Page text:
Combating obesity with new Okinawan rice

In recent years, Okinawa has recorded the dubious distinction of having the highest obesity rate in Japan. Preventing obesity-related diseases is an urgent issue. Professor Hidetoshi Saze of the OIST Plant Epigenetics Unit is leading a new research project to develop a new strain of rice that produces digestion-resistant starch to prevent these diseases. The project, fostered by the Okinawan government, involves three activities by the medical, agricultural, and food industries: development of the new rice strain, nutritional and physiological analyses, and processing and sales.Nanshoka-Mai, or rice with digestion-resistant starch is a new breed of rice rich in starch that does not as readily break down into glucose. This rice strain was first developed by a research team at Kyushu University 30 years ago. The starch from most grains, which consist largely of an unbranched glucose polymer known as amylose, is normally broken down into glucose during the digestive process and serves as our primary energy source. However, excessive consumption of sugars (simple carbohydrates) can cause life-style-related diseases, such as obesity and diabetes. This new strain of rice is expected to serve as an alternative preventative measure. In addition to its anti-obesity effect, gathering evidence suggests that the rice with digestion-resistant starch may also provide other benefits, such as lower blood sugar levels, reduced neutral fat, and harmful cholesterol levels, and prevention of lipid accumulation in the liver.Despite its great promise, when researchers planted the original strain of resistant-starch rice in Okinawa, the yield per hectare was about half that achieved in mainland Japan. Prof. …

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China’s clean-water program benefits people and the environment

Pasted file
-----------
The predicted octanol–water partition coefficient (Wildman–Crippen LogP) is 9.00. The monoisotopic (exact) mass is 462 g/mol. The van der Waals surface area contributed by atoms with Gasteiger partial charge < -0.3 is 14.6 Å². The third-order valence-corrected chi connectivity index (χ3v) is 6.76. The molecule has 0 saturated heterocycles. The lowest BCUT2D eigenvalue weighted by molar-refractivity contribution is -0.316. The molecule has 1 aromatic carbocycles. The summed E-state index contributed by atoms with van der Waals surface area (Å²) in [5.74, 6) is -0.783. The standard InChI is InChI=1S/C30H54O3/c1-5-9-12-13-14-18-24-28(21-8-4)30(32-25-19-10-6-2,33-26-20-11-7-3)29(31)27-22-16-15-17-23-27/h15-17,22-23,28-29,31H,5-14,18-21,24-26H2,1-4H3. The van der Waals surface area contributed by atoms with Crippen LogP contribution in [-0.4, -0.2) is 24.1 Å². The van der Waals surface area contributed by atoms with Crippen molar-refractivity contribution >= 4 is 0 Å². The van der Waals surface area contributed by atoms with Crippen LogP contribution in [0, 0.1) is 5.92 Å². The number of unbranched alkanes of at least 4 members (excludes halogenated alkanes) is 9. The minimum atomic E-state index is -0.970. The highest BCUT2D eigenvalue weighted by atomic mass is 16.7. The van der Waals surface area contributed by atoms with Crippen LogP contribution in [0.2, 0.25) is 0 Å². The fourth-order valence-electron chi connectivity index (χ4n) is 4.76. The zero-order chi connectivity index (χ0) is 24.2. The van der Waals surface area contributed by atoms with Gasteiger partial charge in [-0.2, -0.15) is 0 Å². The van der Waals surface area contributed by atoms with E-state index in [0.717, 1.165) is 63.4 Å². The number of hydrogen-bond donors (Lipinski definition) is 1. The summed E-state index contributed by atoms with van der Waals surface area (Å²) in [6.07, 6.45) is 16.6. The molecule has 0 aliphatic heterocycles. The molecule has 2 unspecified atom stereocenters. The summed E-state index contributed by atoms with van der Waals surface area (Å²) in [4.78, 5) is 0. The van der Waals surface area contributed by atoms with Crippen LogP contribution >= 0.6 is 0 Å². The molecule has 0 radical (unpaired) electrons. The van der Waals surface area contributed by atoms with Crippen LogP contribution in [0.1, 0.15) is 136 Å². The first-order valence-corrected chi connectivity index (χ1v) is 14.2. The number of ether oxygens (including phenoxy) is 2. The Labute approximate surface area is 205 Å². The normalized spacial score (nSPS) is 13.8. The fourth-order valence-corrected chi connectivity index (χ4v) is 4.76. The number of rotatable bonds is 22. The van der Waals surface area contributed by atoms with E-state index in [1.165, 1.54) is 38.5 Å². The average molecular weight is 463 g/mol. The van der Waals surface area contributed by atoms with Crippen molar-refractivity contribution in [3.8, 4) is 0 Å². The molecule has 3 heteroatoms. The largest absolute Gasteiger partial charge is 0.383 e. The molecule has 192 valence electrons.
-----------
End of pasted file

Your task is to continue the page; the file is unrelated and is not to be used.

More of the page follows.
Sep. 5, 2013 — Rice farming near Beijing has contaminated and tapped the city’s drinking water supply. For the past four years, China has been paying farmers to grow corn instead of rice, an effort that Stanford research shows is paying off for people and the environment.Rice farming is more lucrative than corn for Chinese farmers, but flooded paddies contribute to decreased water quality and quantity.The brown, smog-filled skies that engulf Beijing have earned China a poor reputation for environmental stewardship. But despite China’s dirty skies, a study led by Stanford environmental scientists has found that a government-run clean water program is providing substantial benefit to millions of people in the nation’s capital.The Miyun reservoir, 100 miles north of Beijing, is the main water source for the city’s more than 20 million inhabitants. Greater agricultural demands and a decline in precipitation, among other factors, have cut the reservoir’s output by two-thirds since the 1960s. The water has also become increasingly polluted by fertilizer and sediment run-off, and poses a significant health risk.Similar conditions shut down Beijing’s second largest reservoir in 1997; shortly after, officials began implementing a plan to prevent the same from happening to the Miyun reservoir.The system follows the successful model established by New York City, in which the government and wealthier downstream consumers provide payouts to upstream farmers, who in turn modify their agricultural practices to improve water conditions.In the case of China’s Paddy Land-to-Dry Land (PLDL) program, farmers are paid to convert their croplands from rice to corn, a solution that reduces both water consumption and pollution. Rice paddies are constantly flooded and are often situated on steep slopes, leading to significant fertilizer and sediment runoff. Corn, meanwhile, requires much less water, and fertilizer is more likely to stay in the soil.Improving rural lifeThe program is indicative of China’s recent efforts to improve living conditions for its rural citizens.”At the top, China sees environmental protection and poverty alleviation as vital to national security,” said Gretchen Daily, a biology professor at Stanford and senior co-author on the study. “The challenge is in implementing change. It’s amazing that in four short years, the government got everyone growing rice in this area to switch to corn, which greatly improved both water quality and the quantity that reaches city residents downstream.”Farmers earn almost six times more money growing rice than corn, so the government compensated farmers with funds that more than made up the difference. …

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